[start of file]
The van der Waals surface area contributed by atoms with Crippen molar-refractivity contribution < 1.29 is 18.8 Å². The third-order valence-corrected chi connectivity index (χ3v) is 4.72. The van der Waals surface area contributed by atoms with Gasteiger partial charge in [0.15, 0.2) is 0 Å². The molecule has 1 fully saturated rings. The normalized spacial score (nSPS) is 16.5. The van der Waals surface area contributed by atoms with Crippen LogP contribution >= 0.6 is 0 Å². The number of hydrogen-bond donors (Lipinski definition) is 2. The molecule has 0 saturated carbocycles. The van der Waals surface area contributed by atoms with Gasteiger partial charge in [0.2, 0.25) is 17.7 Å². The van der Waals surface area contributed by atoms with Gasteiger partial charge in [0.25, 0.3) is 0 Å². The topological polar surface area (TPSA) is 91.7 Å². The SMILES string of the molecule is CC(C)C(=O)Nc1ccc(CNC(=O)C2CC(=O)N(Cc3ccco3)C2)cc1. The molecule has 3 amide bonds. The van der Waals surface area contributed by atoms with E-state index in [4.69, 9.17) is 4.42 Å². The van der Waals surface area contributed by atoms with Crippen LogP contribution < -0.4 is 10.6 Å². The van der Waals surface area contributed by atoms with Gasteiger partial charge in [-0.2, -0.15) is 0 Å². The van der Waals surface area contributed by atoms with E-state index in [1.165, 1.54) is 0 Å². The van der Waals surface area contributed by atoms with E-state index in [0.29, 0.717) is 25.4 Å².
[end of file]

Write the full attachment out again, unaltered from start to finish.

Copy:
The van der Waals surface area contributed by atoms with Crippen molar-refractivity contribution < 1.29 is 18.8 Å². The third-order valence-corrected chi connectivity index (χ3v) is 4.72. The van der Waals surface area contributed by atoms with Gasteiger partial charge in [0.15, 0.2) is 0 Å². The molecule has 1 fully saturated rings. The normalized spacial score (nSPS) is 16.5. The van der Waals surface area contributed by atoms with Crippen LogP contribution >= 0.6 is 0 Å². The number of hydrogen-bond donors (Lipinski definition) is 2. The molecule has 0 saturated carbocycles. The van der Waals surface area contributed by atoms with Gasteiger partial charge in [0.2, 0.25) is 17.7 Å². The van der Waals surface area contributed by atoms with Gasteiger partial charge in [0.25, 0.3) is 0 Å². The topological polar surface area (TPSA) is 91.7 Å². The SMILES string of the molecule is CC(C)C(=O)Nc1ccc(CNC(=O)C2CC(=O)N(Cc3ccco3)C2)cc1. The molecule has 3 amide bonds. The van der Waals surface area contributed by atoms with E-state index in [4.69, 9.17) is 4.42 Å². The van der Waals surface area contributed by atoms with Crippen LogP contribution < -0.4 is 10.6 Å². The van der Waals surface area contributed by atoms with Gasteiger partial charge in [-0.2, -0.15) is 0 Å². The van der Waals surface area contributed by atoms with E-state index in [1.165, 1.54) is 0 Å². The van der Waals surface area contributed by atoms with E-state index in [0.29, 0.717) is 25.4 Å².